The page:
Urban Wildlife

I spotted a red fox (carrying toast) and two raccoons (waiting for a cross walk to empty of traffic) in downtown Boise last Friday morning during rush hour.

Spooky Man had an 8 a.m. appointment with a rehab doctor (in my opinion an idiot, but that’s just my opinion based on his best medical advice to “push through” 30 years of chronic debilitating pain and “be an athlete”), so we were driving downtown at 7:30 in the morning.

The raccoons were at the intersection of Fort and Robbins Rd, which is where traffic is being diverted to get to the VA medical center while the main entrance is being dug up, re-somethinged, and generally closed to traffic with large trucks parked in it.

They (the raccoons, not the trucks) looked like a mother and a teenager, coming down out of a maple tree on the corner to wait for the light to change and let them legally cross. In my experience, raccoons don’t obey pedestrian traffic regulations, but I haven’t lived in that neighborhood for twenty years.

The fox was in the VA medical center parking lot closest to the outpatient entrance. I swear he (or she) looked like one more federal employee on the way to work, finishing breakfast on the go.

A friendly staffer coming off night shift told us the fox lives in the area and frequently can be seen trotting through the parking lot at that time of day.

First we had the federal squirrels who behave like Secret Service agents (“I’ll have to inspect that bag of roasted almonds, Ma’am.”), then there was the wild bunny that apparently spoke squirrel, because it hopped over when Spooky Man chittered at it, and now a fox munching toast while walking through the parking lot.

I know this is because Boise has a somewhat unique geography, in that we have this large pocket of wild-ish land poking far into the northeast part of the city.

The VA medical center is only a few blocks from the largest hospital in the valley, St. Luke’s Regional Medical Center. The state capitol building, supreme court building and Health & Welfare building are a few blocks in another direction. Likewise the Catholic and Episcopal cathedrals, built in the 19th century, and Boise High School.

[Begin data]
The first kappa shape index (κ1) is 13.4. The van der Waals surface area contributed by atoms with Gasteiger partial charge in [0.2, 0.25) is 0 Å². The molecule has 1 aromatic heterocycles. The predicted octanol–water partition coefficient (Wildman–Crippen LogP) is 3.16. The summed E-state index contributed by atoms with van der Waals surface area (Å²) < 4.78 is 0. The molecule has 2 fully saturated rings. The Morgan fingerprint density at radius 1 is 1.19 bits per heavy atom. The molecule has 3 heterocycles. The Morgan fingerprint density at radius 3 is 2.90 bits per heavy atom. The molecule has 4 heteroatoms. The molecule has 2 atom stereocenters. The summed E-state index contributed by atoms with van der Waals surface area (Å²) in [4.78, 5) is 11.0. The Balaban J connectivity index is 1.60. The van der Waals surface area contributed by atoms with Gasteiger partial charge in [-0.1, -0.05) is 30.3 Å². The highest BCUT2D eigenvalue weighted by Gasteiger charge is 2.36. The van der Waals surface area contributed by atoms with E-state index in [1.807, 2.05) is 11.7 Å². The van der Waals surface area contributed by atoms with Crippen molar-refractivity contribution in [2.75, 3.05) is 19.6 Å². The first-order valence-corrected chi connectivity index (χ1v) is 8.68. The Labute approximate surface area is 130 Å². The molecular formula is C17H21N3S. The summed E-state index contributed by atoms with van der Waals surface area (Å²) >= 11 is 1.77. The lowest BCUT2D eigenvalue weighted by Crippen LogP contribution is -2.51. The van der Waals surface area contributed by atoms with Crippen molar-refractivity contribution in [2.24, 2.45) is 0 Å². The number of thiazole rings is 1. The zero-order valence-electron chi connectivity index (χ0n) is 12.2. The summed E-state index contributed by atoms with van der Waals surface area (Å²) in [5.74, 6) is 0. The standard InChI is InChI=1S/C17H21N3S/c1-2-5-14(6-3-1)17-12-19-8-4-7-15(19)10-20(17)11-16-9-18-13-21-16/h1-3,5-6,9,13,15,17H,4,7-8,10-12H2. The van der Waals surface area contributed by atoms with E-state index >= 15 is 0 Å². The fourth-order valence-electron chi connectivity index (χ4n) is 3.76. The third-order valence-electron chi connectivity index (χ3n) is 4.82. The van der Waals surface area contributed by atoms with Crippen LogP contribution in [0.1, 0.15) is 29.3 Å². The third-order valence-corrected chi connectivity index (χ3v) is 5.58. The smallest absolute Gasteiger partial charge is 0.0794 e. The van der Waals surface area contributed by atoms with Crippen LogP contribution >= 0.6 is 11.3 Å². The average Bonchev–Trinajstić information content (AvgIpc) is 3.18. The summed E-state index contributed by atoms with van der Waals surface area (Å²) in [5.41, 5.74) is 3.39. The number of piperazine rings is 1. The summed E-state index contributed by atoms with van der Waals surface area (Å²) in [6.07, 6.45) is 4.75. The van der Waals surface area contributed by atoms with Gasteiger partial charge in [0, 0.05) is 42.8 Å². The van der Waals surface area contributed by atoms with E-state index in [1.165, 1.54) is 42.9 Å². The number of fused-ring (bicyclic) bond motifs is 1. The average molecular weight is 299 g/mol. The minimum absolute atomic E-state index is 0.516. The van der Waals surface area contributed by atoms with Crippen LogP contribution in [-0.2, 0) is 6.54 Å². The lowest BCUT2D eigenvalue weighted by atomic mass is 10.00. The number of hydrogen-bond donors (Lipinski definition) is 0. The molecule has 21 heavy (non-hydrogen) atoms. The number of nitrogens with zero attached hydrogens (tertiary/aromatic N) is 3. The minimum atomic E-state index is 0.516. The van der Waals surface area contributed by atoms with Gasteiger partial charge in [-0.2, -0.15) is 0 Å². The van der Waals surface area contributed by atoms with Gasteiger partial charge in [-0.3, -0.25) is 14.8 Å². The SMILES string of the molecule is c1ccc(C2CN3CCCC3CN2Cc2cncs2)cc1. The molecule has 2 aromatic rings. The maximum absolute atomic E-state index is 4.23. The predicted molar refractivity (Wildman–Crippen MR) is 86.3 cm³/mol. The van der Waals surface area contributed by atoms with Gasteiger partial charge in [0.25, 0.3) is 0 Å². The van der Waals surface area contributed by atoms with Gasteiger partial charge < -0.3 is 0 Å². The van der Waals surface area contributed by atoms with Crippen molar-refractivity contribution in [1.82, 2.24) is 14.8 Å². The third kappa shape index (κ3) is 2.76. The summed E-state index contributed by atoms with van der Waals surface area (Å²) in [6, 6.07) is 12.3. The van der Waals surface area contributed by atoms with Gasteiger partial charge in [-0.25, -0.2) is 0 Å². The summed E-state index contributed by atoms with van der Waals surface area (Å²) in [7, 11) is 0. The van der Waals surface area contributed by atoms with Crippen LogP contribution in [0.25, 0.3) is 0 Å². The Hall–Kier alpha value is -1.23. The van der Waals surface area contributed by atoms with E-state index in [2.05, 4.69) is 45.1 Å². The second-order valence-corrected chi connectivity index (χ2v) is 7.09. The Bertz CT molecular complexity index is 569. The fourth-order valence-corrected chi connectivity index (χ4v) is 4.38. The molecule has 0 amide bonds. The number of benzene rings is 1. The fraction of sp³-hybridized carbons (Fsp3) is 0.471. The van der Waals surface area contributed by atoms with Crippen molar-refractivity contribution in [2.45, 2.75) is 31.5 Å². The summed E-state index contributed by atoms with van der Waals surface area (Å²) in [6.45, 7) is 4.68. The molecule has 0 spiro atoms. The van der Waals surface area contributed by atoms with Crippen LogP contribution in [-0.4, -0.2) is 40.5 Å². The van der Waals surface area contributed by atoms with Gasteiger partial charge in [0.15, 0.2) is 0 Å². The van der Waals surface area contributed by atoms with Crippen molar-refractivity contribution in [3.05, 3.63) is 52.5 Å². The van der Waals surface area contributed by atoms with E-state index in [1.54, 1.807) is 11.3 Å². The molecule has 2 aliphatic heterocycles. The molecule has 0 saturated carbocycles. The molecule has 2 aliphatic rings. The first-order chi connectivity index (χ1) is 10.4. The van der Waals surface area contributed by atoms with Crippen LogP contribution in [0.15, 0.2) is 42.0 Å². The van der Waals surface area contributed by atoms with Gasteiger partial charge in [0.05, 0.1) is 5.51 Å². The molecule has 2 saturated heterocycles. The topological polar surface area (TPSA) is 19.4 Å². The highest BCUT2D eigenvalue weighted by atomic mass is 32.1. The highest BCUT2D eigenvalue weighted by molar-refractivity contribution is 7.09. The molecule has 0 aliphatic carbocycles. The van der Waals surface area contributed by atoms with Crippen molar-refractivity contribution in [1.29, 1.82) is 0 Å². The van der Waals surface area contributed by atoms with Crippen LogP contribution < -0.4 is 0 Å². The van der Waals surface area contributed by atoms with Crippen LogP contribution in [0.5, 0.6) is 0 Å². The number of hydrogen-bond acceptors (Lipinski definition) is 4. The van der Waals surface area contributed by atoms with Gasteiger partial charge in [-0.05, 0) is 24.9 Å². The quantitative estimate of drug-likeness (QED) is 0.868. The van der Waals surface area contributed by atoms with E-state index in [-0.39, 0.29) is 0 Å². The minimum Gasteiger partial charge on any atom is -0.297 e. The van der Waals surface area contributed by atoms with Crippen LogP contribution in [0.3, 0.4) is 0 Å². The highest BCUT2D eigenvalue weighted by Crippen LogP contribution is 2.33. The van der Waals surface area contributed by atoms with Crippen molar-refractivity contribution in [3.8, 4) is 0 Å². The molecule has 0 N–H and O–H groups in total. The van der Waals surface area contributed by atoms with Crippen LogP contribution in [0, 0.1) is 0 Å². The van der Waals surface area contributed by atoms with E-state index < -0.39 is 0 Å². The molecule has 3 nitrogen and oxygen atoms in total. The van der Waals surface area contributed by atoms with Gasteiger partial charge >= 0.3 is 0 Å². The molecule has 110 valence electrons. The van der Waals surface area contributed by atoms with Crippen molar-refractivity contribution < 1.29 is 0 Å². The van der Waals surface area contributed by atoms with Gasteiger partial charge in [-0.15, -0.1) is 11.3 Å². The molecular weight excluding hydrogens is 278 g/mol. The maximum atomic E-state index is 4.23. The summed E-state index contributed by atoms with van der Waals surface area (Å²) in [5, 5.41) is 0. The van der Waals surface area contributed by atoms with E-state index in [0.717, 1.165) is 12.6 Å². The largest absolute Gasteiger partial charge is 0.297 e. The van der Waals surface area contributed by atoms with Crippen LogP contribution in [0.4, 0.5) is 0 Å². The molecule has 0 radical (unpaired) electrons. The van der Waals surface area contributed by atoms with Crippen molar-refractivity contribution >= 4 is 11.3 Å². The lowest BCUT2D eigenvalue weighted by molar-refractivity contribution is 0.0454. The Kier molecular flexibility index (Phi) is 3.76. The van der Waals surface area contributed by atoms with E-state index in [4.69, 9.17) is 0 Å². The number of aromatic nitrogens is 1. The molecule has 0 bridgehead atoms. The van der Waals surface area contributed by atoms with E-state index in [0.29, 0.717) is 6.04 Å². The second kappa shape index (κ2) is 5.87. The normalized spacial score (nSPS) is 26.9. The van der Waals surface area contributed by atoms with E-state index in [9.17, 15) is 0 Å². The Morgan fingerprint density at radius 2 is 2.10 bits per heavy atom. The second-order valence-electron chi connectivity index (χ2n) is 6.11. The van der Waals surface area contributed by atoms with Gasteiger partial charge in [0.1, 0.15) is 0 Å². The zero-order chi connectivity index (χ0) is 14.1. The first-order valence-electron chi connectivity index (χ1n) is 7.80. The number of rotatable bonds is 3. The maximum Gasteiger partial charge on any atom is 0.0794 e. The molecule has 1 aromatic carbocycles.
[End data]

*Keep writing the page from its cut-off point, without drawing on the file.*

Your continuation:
The VA medical center also backs onto federal reserve lands from the original Fort Boise — hence, the main entrance opening onto Fort Street — so wild creatures venture down out of the foothills and find themselves abruptly in a city (Surprise! Traffic!).

In fact, part of the medical center campus is actually built up onto a foothill that forms the first rank of the Boise range. There are even two tiers of parking lot. So it’s not all that bizarre to spot furry critters going about their business while going about your own.

Much more baffling was the recent case of an adolescent mountain lion shot on the grounds of St. Alphonsus Regional Medical Center. To get there from any wildlife-friendly areas, the cat would have had to cross a freeway or walk miles on fairly busy roads. It was obviously a (very) lost teenager; I could still see kitten spots in its fur in the TV footage.

I didn’t think they needed to kill it, but I have a soft spot for big cats, particularly mountain lions. A domesticated mountain lion helps the heroine escape in Blade’s Edge (remember, this happens far in the future on another planet; our mountain lions are Not Domesticated).

But still, raccoons using a cross walk. A red fox with toast in the VA lower parking lot. Squirrels with mirrored sunglasses and earpieces (okay, I made that part up, but they have the attitude).

Such urbane wildlife could only happen in Boise.

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